Thanks to you, last week’s Report on the Collaborative Economy was readily received, and has been viewed over 26,000 times. The media and bloggers alike have picked up on it. As we digest what it means, it’s important to recognize that this is the next phase of the internet and the next phase of social business. An interesting finding is that the second era (social) and the third era (Collaborative Economy) use the same social technologies but, instead of sharing media and ideas, people are sharing goods and services. This is all part of a continuum. We need to understand how our careers will progress as the market moves forward with us.
[Social technology enabled the sharing of media and ideas called social business –The same tools enable sharing of goods and services called the collaborative economy]
|Attribute||Brand Experience Era||Customer Experience Era||Collaborative Economy Era|
|Driving technology||CMS and HTML||Social technologies||Social technologies|
|Years||1995: Internet had 14% American adoption||2005: Business blogging disrupted corporations||2013: AirBnb, TaskRabbit, Lyft, gain mainstream attention|
|What is shared||Vetted Information||Personal Ideas and Media||Goods and Services|
|What it looks like||Brands and media talk, people listen||Everyone talks and listens||Buy once, share many, need to buy less|
|Who has the power||Brands and publishers||Those who use social||Those who share goods and services|
|Who is disrupted||Traditional mediums: TV, Print||Corporations, governments||Corporations, governments|
|What must change||Media models||Communication and marketing strategy||Business models|
|How corporations responded||Created their own corporate website||Adopted social tools internally, externally||Learn to share products, enable marketplace|
|Software needed||CMS and design tools||SMMS, monitoring, communities||Marketplace, ecommerce, communities, SMMS, Monitoring|
|Services needed||User Experience, Design, Content||Social strategy, community managers, communicators||Agencies that help with trust, customer advocates, ?|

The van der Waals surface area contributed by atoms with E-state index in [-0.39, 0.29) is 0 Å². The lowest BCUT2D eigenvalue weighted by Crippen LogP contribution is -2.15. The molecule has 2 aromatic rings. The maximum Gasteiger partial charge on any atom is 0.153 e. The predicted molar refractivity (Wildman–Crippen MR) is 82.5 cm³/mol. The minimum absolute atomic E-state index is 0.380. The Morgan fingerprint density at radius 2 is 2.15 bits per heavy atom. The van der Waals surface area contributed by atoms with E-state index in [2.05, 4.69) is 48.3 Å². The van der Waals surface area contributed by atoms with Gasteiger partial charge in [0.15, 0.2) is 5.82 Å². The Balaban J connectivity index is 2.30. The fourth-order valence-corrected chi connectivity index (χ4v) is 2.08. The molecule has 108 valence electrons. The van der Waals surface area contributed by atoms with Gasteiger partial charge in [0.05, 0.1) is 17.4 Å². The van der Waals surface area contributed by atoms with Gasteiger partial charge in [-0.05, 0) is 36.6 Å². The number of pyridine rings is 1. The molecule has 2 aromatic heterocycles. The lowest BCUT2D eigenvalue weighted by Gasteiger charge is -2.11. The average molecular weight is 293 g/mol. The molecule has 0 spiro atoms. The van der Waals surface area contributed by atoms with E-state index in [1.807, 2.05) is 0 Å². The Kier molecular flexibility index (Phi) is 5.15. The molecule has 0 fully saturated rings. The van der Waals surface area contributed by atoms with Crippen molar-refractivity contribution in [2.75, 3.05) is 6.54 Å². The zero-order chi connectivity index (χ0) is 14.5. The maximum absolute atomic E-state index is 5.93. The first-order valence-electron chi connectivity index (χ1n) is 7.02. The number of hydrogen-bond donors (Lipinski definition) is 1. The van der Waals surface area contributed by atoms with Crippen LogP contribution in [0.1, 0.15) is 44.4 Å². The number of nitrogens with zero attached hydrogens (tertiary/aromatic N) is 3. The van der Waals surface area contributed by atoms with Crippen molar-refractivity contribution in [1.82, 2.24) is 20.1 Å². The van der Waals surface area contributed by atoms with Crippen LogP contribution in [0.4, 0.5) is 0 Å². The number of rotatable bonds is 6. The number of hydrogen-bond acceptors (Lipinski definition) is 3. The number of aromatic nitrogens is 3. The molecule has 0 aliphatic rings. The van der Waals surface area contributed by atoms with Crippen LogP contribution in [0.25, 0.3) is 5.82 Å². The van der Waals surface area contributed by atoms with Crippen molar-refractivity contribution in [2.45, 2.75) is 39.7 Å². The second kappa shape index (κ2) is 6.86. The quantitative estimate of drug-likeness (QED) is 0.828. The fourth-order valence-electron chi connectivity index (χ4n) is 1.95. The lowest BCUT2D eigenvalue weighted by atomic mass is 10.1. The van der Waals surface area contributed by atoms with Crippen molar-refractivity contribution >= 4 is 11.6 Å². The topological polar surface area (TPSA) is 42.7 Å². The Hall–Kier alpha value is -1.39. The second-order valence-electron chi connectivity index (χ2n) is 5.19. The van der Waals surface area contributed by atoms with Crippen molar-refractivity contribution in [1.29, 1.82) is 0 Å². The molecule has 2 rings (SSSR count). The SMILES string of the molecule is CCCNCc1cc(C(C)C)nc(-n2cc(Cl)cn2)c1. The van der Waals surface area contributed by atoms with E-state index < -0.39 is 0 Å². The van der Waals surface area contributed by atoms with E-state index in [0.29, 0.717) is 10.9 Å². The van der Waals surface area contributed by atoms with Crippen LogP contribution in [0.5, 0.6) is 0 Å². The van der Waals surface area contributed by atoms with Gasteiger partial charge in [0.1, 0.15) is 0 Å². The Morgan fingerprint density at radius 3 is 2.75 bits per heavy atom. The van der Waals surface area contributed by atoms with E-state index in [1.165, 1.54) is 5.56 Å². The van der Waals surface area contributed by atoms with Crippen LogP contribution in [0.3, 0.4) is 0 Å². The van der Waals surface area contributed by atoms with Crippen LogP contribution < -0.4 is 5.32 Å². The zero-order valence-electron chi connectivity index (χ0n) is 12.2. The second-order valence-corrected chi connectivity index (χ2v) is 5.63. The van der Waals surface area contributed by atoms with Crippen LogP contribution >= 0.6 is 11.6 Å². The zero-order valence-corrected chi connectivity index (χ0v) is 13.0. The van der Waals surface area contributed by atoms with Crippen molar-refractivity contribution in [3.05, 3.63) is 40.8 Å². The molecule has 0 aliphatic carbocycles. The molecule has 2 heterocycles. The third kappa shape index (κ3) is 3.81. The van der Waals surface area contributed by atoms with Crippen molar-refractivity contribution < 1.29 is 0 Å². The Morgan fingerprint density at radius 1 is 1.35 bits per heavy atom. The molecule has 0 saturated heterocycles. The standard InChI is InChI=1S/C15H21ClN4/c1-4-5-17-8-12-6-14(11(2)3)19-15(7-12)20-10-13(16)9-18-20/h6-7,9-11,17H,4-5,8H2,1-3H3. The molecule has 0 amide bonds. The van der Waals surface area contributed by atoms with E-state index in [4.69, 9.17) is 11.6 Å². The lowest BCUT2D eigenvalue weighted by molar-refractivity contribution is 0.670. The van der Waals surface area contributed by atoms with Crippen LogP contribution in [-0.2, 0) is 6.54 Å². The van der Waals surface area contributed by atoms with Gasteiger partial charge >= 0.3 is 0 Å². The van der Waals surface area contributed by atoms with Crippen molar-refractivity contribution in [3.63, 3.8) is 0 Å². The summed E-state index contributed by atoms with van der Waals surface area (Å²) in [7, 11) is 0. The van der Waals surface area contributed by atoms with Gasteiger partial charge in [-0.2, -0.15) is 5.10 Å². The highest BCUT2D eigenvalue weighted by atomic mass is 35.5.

|Who wins||Those who adopt||Those who adopt||Those who adopt|
What it means to your career, clients, and company:
Change in our careers is good. It leads to new opportunities, growth, and even fun. It often requires us to step out of our comfort zones and be prepared to adopt new paradigms. With that said, here are three insights to remember as we enter into this next phase.
- Prepare for the next phase in your career as we shift eras. The internet continues to evolve and, with, that our careers do as well. The mid 90s saw the blistering heat of the “dot bomb” era. As the internet became a dominant force, it subsided with the global recession and industry implosion until we saw the second phase emerge. We dubbed it “Web 2,” where information creation and consumption was democratized by all. The next phase uses the same principals of sharing and democratization, but involves goods and services.
- Take what you’ve learned in social business and apply it to the Collaborative Economy. If you’re in social business, you’re in a good spot. The same rules apply about letting go of control, shifting to engage, and connecting with customers. Learning to listen for understanding, engaging with customers, developing programs where customers become your advocates, and applying scalability, all topics I’ve researched deeply, will apply to this next phase.
- Change is in inevitable. Prepare for this next phase now. The next phase has already begun. Last week’s LeWeb received international acclaim, and funding to sharing startups is on rise. Even cities like Amsterdam are opening up to the potential of companies like AirBnb. Mainstream media is covering this movement. We must prepare for the next phases of our careers now. We can and will do this together.
I hope this graphic and matrix help to clearly articulate our next phase. Save it, share it and activate on it now. If you’d like to join me on a webinar to learn more and ask questions, you can register on this page.
Remember, those who adapt, win.